According to PISA results released today, Island students are reaching high levels of achievement in science, reading and mathematics, showing the largest and only significant improvement among provinces, and attaining the highest equity in student performance in the country.
PISA is an international assessment that tests students around the world at age 15 on their proficiency in science, reading and math every three years. More than 475 Island students, primarily Grade 10 students in 17 schools, took the assessment in May and June, 2015.
In science which was the major PISA domain in 2015, 89 percent of Island students met expectations and performed above the OECD average. PEI students showed the largest improvement in science in the country.
In reading, the average PEI score increased from 486 in 2009 to 515 in 2015, the largest and only significant improvement in Canada in reading. This improvement of 29 points is considered to be approximately one year’s worth of learning. PEI is above the OECD average in reading, and at the Canadian average for the first time. Island students show almost three times the amount of improvement in reading compared to any other province, or in Canada overall in the last 6 years.
The only province to show significant improvement in mathematics, the average PEI score increased from 479 points in 2012 to 499 in 2015. Island students showed double the amount of improvement in math compared to any other province, or in Canada overall in the past three years. Only four provinces performed higher than Prince Edward Island in mathematics.
Canadian students are among the highest achievers in the world in science, reading and math. Among the 72 countries and economies that participated in PISA, only three performed better than Canada in science; one performed better in reading; and six performed better in mathematics.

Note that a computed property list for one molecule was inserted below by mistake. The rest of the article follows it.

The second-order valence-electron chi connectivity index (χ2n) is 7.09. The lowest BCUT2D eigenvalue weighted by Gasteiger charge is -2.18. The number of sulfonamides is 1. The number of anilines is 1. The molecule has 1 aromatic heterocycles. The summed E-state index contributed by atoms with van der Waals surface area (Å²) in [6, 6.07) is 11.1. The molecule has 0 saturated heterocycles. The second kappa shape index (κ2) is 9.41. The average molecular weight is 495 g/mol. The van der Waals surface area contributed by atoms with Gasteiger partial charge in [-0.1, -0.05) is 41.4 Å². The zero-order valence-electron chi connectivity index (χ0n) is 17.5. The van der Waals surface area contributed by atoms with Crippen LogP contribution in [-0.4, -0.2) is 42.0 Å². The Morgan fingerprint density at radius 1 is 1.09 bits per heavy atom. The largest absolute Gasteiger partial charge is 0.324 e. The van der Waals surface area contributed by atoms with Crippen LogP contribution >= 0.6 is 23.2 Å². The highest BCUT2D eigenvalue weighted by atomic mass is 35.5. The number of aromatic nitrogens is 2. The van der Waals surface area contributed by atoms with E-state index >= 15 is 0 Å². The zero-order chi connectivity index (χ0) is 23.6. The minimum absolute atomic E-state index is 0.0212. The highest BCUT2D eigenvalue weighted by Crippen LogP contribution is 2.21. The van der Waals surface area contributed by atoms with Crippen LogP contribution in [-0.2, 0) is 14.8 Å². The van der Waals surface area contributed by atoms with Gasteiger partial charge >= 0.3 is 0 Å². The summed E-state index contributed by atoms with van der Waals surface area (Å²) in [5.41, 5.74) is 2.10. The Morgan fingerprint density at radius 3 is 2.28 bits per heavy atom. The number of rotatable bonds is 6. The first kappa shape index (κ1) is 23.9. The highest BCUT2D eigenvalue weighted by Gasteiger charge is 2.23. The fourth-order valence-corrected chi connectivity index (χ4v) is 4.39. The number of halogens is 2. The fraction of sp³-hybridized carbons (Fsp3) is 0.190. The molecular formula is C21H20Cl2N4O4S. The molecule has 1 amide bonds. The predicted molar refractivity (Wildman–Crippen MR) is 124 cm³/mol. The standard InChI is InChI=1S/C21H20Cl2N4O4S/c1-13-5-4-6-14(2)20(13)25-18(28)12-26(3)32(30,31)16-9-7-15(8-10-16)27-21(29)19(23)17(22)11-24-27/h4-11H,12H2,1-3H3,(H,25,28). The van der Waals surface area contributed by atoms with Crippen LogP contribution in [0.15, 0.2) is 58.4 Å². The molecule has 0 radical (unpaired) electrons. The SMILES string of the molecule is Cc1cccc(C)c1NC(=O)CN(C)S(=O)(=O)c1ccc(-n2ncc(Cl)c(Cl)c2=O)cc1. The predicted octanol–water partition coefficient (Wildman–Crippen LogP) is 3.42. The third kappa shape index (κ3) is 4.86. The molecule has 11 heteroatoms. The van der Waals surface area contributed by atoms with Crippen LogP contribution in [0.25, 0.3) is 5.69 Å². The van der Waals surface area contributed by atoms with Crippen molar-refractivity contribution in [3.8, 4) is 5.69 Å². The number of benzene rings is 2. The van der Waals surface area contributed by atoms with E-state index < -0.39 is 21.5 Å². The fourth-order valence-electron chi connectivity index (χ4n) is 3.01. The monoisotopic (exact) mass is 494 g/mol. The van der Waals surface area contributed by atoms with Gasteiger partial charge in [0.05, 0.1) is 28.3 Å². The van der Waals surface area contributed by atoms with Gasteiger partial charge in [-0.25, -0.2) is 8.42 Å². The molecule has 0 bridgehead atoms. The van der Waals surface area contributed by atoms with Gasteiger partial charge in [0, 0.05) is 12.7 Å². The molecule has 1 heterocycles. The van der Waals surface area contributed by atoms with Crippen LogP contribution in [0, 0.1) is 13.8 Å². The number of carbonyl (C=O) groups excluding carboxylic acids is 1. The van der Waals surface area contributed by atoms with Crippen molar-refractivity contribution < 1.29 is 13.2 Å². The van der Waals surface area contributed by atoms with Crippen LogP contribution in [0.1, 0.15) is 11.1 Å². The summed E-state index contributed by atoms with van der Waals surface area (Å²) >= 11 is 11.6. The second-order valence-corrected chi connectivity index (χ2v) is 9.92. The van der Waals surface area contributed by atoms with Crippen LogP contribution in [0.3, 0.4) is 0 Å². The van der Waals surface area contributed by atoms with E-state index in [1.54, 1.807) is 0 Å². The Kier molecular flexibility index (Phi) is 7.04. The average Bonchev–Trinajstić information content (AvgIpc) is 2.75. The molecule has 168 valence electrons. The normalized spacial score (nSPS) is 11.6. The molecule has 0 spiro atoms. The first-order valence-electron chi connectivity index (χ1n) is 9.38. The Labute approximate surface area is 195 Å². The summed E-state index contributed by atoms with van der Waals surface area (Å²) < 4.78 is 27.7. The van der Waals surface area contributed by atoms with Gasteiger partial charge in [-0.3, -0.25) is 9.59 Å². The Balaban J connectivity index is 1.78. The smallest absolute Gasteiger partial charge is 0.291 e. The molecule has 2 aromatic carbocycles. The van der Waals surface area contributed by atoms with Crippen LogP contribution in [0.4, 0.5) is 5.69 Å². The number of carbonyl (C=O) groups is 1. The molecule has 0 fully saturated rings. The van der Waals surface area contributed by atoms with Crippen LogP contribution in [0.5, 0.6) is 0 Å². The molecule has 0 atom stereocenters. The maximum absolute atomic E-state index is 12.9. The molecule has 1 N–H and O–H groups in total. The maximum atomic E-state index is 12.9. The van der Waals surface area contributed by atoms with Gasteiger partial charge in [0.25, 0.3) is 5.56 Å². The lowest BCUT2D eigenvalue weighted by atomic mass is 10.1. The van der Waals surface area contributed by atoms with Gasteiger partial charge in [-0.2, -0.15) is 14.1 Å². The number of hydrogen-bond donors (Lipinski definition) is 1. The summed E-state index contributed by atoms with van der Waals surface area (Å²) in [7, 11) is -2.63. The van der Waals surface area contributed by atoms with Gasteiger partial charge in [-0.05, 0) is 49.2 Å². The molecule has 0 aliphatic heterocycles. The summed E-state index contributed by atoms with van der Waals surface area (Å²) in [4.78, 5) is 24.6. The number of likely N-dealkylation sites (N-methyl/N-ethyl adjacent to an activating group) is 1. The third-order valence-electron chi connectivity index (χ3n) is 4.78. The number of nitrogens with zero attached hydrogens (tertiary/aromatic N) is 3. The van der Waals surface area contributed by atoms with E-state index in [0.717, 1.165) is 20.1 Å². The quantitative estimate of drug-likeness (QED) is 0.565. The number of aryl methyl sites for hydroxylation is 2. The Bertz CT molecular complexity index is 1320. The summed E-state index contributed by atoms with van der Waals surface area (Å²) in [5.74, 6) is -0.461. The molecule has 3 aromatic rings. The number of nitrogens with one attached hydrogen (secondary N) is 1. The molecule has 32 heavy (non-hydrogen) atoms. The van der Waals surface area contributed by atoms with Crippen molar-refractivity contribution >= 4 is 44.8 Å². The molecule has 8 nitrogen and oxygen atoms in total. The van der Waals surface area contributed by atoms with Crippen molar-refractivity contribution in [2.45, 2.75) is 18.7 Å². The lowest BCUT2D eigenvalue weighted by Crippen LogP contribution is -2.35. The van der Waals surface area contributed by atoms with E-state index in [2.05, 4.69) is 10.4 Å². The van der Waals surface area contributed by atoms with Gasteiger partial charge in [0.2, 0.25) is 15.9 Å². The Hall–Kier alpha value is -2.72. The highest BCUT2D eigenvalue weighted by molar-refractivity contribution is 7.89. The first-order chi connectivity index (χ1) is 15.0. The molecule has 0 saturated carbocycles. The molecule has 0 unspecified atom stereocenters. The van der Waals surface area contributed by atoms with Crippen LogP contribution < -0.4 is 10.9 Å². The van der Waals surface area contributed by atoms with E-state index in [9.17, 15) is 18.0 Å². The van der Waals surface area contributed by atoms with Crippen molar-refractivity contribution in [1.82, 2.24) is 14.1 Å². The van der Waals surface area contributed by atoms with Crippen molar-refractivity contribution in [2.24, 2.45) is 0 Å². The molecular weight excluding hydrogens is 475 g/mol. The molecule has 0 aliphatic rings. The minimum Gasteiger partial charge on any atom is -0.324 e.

Education, Early Learning and Culture Minister Doug Currie said Islanders should be encouraged by these results which show Island students outperforming many Canadian provinces and OECD countries.
“PISA is an important indicator of student success because it measures their cumulative knowledge and skills towards the end of their compulsory education,” said the minister. “For PEI to remain prosperous, our young people need to acquire core knowledge and 21st Century skills. PISA 2015 indicates that our youth are showing high levels of achievement in the three key outcomes of science, reading and math, which are essential for full participation in the knowledge economy.”
PISA is also a key indicator of an education system’s performance and the effectiveness of its programs and practices.
“Our students are showing remarkable improvement, due in large part to the leadership of Island teachers and staff who are moving our education system forward by raising standards, improving instruction and closing learning gaps,” he said. “This was supported by the collaborative work we have done to shape the strategic direction our education system, and the major investments we’ve continued to make in instruction, curriculum and assessment.”
In addition to increased achievement in all domains, Prince Edward Island students attained the highest level of equity in student performance in Canada in all three domains.
“The highest performing education systems are those that combine excellence with equity, which measures the gap between the highest and lowest performing students,” said Minister Currie. “Equity is an increasingly important indicator because it means that all students, regardless of their background, have opportunity to reach their learning potential.”
Minister Currie acknowledged that while the latest PISA results are gratifying, there is still room for improvement and no place for complacency. “As a small province, Prince Edward Island is proving that we can be globally competitive. Our students’ success on PISA gives us more reason and encouragement to continue to build a world class education system that supports excellence for Island learners.”